Jordanian King warns Syria is heading for a break-up

Jordan’s King Abdullah II (left) meets with President Obama at the White House on Thursday.

Jordan is urging the Obama administration to intensify efforts to find a political settlement to the Syrian conflict, warning that its northern neighbor appears increasingly headed toward either anarchy or a breakup that could imperil the region for decades to come.

Jordan’s monarch, King Abdullah II, presented a blunt assessment of the two-year-old conflict during meetings this week with congressional leaders and White House officials, citing evidence that a long-feared splintering of Syria along sectarian and tribal lines appears to be speeding up.

At the White House on Friday, the king described a ‘fragmentation of Syrian society, which is becoming more and more alarming.’ “We’re now seeing the surge of the second threat appear; which is that of militant terrorist organizations that have risen over the past several months,” Abdullah told reporters at the start of the meeting, his second with President Obama in a month.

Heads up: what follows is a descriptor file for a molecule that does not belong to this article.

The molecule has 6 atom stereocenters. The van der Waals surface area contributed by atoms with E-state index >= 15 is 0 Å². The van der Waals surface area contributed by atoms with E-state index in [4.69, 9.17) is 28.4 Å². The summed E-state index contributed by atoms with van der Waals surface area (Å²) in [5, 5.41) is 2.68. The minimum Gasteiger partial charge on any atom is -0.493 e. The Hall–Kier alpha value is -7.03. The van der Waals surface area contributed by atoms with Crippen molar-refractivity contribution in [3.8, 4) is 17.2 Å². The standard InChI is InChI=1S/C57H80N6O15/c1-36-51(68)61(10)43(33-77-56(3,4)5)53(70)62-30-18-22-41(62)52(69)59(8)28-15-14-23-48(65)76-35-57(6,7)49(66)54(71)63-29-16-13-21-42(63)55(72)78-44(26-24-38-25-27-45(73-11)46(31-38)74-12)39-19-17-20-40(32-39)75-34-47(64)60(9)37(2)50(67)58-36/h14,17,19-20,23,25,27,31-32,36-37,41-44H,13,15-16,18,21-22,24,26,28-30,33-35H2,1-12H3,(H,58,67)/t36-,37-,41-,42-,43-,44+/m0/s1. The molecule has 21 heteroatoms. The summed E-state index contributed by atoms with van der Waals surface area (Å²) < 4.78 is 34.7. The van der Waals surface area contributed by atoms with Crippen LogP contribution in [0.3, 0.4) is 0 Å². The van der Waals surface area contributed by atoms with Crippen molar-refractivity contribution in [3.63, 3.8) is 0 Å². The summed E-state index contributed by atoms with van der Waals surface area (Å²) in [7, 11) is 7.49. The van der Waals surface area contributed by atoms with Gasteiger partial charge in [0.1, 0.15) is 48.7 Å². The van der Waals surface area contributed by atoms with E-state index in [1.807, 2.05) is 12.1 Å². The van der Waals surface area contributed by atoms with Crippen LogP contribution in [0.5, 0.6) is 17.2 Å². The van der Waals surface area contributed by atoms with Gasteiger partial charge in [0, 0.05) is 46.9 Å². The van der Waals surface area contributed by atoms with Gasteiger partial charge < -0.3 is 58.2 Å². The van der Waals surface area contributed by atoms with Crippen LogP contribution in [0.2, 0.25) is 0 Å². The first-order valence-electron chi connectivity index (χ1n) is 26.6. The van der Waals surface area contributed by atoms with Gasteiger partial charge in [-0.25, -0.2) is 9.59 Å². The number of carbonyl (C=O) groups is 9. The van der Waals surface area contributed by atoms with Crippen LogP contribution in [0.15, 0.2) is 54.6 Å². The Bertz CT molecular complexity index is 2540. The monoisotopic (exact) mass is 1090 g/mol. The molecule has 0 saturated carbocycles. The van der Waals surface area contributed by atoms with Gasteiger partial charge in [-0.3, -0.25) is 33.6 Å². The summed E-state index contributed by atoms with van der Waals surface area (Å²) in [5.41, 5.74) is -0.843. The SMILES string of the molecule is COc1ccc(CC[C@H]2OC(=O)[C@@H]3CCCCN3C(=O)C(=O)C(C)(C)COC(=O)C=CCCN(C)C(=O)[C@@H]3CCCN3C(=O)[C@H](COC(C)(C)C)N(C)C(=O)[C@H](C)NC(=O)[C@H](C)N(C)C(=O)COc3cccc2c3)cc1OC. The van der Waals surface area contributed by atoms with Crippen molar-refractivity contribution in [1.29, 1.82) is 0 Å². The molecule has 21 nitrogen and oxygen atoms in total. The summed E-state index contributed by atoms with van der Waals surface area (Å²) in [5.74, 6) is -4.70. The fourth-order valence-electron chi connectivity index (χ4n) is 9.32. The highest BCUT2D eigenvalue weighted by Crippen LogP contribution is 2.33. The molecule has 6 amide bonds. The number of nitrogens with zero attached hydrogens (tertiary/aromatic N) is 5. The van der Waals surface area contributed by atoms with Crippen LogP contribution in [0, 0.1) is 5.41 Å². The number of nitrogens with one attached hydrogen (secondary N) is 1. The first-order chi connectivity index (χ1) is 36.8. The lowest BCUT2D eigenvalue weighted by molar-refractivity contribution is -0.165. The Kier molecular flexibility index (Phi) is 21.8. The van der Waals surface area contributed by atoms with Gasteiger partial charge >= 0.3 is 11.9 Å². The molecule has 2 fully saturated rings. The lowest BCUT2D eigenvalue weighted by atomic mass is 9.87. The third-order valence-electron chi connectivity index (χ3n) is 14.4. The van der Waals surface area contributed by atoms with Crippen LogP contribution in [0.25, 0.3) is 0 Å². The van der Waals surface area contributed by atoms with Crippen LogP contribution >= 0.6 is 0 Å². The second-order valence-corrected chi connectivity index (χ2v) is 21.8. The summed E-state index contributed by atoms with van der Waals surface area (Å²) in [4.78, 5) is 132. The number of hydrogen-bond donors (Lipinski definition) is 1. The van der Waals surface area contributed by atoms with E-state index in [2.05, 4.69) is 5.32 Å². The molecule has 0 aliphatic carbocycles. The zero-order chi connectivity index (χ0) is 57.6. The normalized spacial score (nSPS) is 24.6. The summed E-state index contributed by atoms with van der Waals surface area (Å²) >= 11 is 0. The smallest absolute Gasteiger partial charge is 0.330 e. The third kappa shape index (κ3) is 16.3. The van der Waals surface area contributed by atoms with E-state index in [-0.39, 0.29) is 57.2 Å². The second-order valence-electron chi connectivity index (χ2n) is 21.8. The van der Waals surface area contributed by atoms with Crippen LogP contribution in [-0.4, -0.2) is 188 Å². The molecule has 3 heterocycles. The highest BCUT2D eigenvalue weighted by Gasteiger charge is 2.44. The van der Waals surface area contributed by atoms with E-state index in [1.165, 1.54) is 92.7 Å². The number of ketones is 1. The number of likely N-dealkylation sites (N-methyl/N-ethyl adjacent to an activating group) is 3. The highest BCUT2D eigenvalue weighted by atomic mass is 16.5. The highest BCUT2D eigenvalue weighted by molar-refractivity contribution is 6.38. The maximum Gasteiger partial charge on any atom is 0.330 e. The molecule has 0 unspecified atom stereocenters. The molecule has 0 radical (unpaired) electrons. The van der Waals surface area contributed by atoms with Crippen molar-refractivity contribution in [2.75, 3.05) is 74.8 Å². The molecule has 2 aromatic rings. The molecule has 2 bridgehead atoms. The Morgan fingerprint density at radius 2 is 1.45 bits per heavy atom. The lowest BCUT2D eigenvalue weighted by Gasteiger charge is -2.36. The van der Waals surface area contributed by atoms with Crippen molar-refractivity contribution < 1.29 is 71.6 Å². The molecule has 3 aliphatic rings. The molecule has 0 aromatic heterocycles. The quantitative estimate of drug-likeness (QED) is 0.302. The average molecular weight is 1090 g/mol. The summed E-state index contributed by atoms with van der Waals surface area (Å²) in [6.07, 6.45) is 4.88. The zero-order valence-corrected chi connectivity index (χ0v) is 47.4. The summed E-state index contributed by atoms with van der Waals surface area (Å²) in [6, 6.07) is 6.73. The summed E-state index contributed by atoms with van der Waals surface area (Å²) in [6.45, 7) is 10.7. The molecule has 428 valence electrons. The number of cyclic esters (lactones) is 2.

Despite military gains by the rebels in some parts of Syria, Jordanian intelligence officials see potential for a protracted struggle lasting many more months or even longer, with neither side capable of a decisive victory. Left on its current trajectory, the conflict will result in “a Taliban-style failed state, or a series of small mini-states,” said a senior Jordanian official, insisting on anonymity in discussing intelligence assessments. “We’re looking at the potential for sectarian spillover, threatening the whole region.”

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